Each film-coated tablet contains Aceclofenac BP 100 mg.
Aceclofenac is a non-steroidal agent with marked anti-inflammatory and analgesic properties. The mode of action of aceclofenac is largely based on the inhibition to prostaglandin synthesis. Aceclofenac is a potent inhibitor of the enzyme cyclo-oxygenase, which is involved in the production of prostaglandins.
Aceclofenac is indicated for the relief of pain and inflammation of osteoarthritis, rheumatoid arthritis, ankylosing spondylitis, low back pain, dental pain, post-traumatic pain etc.
Dosage & Administration:
Adults: 1 tablet (100 mg) twice daily- 1 tablet in the morning & 1 tablet in the evening.
Children: Not recommended. Reduce the dosage to 100 mg daily initially in patients with hepatic dysfunction. There is no evidence that the dosage of aceclofenac needs to be modified in patients with mild renal impairment, but as with other NSAIDs caution should be exercised.
Aceclofenac is contraindicated in patients with history of hypersensitivity reactions to ibuprofen, aspirin, or other non-steroidal anti-inflammatory drugs and also in patients with active, or history of recurrent peptic ulcer/hemorrhage.
Warning & Precaution:
Patients with a history of gastrointestinal disorders or peptic ulceration, as well as those with severe liver or renal impairment should be under close medical supervision.
The majority of adverse effects observed are of minor in nature and these include gastro-intestinal disorders such as dyspepsia, abdominal pain, nausea & diarrhea, dizziness, increase in hepatic enzyme etc. Undesirable effects may be minimized by using the lowest effective dose for the shortest duration.
Pregnancy and Lactation:
There is no information on the use of aceclofenac during pregnancy. There is also no information of the secretion of aceclofenac to breast milk. The use of aceclofenac should therefore be avoided in pregnancy and lactation unless the potential benefits to the mother outweighs the possible risks to the fetus and children.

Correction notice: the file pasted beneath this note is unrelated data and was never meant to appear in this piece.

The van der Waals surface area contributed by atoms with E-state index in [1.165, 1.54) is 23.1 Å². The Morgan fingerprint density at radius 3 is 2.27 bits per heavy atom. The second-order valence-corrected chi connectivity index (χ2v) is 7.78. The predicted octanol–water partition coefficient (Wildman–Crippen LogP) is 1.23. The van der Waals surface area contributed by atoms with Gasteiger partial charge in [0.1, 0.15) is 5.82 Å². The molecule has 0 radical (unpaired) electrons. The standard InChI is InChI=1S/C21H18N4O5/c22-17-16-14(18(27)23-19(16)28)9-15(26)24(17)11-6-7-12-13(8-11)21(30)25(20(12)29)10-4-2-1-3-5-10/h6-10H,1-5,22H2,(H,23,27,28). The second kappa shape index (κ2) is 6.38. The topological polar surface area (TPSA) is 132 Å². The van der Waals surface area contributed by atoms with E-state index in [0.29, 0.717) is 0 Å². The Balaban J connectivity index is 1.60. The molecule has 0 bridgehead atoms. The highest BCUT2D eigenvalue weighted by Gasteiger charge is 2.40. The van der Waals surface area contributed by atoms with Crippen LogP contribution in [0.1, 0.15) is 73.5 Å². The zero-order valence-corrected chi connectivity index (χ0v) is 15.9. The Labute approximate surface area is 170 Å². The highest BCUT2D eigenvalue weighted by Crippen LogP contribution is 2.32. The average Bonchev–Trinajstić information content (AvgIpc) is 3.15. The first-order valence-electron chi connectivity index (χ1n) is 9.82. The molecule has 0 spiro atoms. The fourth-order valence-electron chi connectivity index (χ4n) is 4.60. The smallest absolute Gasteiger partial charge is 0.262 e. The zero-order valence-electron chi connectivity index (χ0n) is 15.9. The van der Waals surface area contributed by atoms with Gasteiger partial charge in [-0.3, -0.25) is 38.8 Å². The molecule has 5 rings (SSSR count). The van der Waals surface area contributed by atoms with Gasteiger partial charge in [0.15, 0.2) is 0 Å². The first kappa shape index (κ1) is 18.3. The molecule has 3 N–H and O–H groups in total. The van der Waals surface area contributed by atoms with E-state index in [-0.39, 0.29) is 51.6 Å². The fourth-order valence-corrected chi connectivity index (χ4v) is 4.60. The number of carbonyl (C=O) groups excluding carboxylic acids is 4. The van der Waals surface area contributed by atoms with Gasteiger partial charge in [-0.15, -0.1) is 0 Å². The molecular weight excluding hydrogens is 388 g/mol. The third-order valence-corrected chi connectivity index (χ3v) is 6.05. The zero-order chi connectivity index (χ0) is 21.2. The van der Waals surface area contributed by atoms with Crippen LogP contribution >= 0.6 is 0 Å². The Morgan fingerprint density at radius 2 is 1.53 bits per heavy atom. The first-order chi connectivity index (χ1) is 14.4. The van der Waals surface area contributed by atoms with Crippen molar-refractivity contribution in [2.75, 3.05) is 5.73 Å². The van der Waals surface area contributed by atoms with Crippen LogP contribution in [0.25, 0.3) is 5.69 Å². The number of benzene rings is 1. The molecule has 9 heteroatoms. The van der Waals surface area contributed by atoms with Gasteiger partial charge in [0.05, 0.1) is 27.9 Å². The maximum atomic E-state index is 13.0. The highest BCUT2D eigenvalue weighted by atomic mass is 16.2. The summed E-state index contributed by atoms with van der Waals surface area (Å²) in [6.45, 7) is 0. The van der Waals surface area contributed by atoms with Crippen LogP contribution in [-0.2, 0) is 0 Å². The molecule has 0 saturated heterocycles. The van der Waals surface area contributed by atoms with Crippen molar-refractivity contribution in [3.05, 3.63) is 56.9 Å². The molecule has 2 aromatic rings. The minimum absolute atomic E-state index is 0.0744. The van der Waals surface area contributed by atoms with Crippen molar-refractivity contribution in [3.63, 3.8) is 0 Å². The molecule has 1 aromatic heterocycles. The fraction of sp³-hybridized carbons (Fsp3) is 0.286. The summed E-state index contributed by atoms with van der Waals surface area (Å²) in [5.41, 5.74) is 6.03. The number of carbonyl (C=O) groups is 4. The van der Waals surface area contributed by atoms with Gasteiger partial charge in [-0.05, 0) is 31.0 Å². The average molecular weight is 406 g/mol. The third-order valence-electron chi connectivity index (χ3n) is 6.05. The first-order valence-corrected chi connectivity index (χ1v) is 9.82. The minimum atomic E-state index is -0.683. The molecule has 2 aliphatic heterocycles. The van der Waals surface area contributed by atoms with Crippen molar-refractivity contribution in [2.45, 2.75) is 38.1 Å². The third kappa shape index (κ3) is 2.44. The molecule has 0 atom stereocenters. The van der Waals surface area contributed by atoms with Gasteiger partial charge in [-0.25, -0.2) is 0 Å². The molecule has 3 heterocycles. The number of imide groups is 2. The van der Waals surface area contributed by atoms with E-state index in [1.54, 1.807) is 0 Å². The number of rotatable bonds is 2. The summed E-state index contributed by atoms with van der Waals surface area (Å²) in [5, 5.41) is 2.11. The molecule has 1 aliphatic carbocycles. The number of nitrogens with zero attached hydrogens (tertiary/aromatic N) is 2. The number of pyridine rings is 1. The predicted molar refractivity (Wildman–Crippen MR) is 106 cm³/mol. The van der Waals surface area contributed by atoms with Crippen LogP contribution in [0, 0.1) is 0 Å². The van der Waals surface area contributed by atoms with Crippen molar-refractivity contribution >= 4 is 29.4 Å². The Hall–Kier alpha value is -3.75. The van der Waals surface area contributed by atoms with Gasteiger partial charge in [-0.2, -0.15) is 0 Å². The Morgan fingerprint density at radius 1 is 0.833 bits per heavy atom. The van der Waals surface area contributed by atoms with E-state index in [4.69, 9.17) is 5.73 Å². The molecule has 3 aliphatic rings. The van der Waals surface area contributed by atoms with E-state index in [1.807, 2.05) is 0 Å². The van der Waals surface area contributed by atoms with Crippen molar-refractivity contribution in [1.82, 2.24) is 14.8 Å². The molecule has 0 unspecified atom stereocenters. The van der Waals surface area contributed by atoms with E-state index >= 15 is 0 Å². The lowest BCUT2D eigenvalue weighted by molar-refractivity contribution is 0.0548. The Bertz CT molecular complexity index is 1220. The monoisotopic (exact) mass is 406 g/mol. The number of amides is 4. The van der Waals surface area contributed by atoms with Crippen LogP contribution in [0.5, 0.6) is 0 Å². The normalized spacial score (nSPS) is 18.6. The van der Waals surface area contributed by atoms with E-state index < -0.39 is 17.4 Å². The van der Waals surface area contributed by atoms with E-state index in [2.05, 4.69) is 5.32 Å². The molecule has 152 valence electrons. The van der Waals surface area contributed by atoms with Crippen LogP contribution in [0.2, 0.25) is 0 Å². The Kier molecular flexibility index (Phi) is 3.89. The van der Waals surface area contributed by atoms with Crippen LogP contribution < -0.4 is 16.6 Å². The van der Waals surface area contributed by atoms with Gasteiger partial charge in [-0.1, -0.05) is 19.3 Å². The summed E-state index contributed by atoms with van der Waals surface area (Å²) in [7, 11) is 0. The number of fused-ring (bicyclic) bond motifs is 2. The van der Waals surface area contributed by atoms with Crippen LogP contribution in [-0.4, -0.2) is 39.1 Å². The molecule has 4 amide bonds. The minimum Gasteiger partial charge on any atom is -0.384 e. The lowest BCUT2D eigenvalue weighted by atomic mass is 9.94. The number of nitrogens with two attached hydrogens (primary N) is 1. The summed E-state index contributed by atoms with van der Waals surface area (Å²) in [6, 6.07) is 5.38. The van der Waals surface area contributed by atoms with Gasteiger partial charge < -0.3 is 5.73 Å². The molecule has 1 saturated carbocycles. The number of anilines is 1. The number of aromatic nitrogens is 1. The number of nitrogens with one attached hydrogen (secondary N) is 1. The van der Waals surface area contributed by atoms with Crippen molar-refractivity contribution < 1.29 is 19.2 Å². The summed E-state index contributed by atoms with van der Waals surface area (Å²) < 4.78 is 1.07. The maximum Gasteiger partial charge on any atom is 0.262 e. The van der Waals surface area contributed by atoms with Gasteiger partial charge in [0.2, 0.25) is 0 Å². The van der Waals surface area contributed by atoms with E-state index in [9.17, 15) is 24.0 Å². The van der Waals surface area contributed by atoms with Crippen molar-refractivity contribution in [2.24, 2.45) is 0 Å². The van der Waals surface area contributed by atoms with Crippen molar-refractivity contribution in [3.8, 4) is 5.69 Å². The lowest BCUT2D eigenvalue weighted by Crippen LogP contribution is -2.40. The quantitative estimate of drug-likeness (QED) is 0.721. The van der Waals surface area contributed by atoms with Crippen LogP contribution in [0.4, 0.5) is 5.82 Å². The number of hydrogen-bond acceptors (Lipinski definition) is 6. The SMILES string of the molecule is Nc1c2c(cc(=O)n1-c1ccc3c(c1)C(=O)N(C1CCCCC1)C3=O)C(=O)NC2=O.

Other NSAIDs: Concomitant use of two or more NSAIDs (including aspirin) may increase the risk of adverse effects, including GI bleeding.
Anti-hypertensives: NSAIDs may reduce the effect of antihypertensives. Diuretics: Aceclofenac, like other NSAIDs, may inhibit the activity of diuretics.
Digoxin: NSAIDs may exacerbate cardiac failure, reduce GFR (glomerular filtration rate) and inhibit the renal clearance of digoxin, resulting in increased plasma digoxin levels. Lithium: Several NSAIDs inhibit the renal clearance of lithium. Methotrexate: Caution should be exercised if both an NSAID and methotrexate are administered within 24 hours of each other, since NSAIDs may increase plasma levels of methotrexate. Anti-coagulants: NSAIDs may enhance the effects of anti-coagulants, such as warfarin. Quinolone antibiotics: Patients taking NSAIDs and quinolones may have an increased risk of developing convulsions. Anti-platelet agents and selective serotonin reuptake inhibitors (SSRIs): If taken with NSAID, the risk of gastrointestinal bleeding may be increased.
Casyn Tablet: Box containing 5×10 tablets in Alu-PVC blister pack.